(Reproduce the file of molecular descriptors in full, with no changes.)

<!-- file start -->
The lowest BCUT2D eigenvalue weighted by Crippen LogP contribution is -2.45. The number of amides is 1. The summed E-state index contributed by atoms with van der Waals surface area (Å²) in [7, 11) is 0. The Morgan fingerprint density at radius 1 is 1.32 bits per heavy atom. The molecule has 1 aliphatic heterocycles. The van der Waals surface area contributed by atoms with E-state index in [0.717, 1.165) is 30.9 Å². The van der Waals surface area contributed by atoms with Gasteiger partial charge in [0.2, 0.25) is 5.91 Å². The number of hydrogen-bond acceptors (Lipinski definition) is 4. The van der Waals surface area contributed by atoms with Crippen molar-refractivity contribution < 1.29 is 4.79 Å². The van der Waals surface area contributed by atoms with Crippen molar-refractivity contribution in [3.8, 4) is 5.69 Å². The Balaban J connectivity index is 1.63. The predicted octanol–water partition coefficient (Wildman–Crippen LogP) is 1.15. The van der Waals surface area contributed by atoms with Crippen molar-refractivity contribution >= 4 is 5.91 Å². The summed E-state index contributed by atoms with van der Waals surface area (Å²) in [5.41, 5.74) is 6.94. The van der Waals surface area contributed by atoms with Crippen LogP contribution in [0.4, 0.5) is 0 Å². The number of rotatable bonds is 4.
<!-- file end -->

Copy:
The lowest BCUT2D eigenvalue weighted by Crippen LogP contribution is -2.45. The number of amides is 1. The summed E-state index contributed by atoms with van der Waals surface area (Å²) in [7, 11) is 0. The Morgan fingerprint density at radius 1 is 1.32 bits per heavy atom. The molecule has 1 aliphatic heterocycles. The van der Waals surface area contributed by atoms with E-state index in [0.717, 1.165) is 30.9 Å². The van der Waals surface area contributed by atoms with Gasteiger partial charge in [0.2, 0.25) is 5.91 Å². The number of hydrogen-bond acceptors (Lipinski definition) is 4. The van der Waals surface area contributed by atoms with Crippen molar-refractivity contribution < 1.29 is 4.79 Å². The van der Waals surface area contributed by atoms with Crippen molar-refractivity contribution in [3.8, 4) is 5.69 Å². The Balaban J connectivity index is 1.63. The predicted octanol–water partition coefficient (Wildman–Crippen LogP) is 1.15. The van der Waals surface area contributed by atoms with Crippen molar-refractivity contribution >= 4 is 5.91 Å². The summed E-state index contributed by atoms with van der Waals surface area (Å²) in [5.41, 5.74) is 6.94. The van der Waals surface area contributed by atoms with Crippen LogP contribution in [0.4, 0.5) is 0 Å². The number of rotatable bonds is 4.